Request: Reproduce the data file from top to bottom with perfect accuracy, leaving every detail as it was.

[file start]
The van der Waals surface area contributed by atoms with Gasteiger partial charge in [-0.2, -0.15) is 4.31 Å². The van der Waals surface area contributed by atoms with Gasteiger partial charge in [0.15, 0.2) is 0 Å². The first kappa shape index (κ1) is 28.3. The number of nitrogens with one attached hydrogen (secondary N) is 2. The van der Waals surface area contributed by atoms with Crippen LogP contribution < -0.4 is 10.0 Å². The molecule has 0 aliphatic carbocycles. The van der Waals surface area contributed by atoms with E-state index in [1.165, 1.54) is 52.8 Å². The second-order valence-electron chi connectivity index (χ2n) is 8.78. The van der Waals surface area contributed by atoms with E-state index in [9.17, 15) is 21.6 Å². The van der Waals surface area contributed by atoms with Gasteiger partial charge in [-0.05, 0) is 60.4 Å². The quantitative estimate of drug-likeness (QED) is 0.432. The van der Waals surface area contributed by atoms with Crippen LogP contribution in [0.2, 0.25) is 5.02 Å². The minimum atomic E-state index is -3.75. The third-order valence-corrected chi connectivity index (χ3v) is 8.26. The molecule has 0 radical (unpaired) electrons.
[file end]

The van der Waals surface area contributed by atoms with Gasteiger partial charge in [-0.2, -0.15) is 4.31 Å². The van der Waals surface area contributed by atoms with Gasteiger partial charge in [0.15, 0.2) is 0 Å². The first kappa shape index (κ1) is 28.3. The number of nitrogens with one attached hydrogen (secondary N) is 2. The van der Waals surface area contributed by atoms with Crippen LogP contribution < -0.4 is 10.0 Å². The molecule has 0 aliphatic carbocycles. The van der Waals surface area contributed by atoms with E-state index in [1.165, 1.54) is 52.8 Å². The second-order valence-electron chi connectivity index (χ2n) is 8.78. The van der Waals surface area contributed by atoms with E-state index in [9.17, 15) is 21.6 Å². The van der Waals surface area contributed by atoms with Gasteiger partial charge in [-0.05, 0) is 60.4 Å². The quantitative estimate of drug-likeness (QED) is 0.432. The van der Waals surface area contributed by atoms with Crippen LogP contribution in [0.2, 0.25) is 5.02 Å². The minimum atomic E-state index is -3.75. The third-order valence-corrected chi connectivity index (χ3v) is 8.26. The molecule has 0 radical (unpaired) electrons.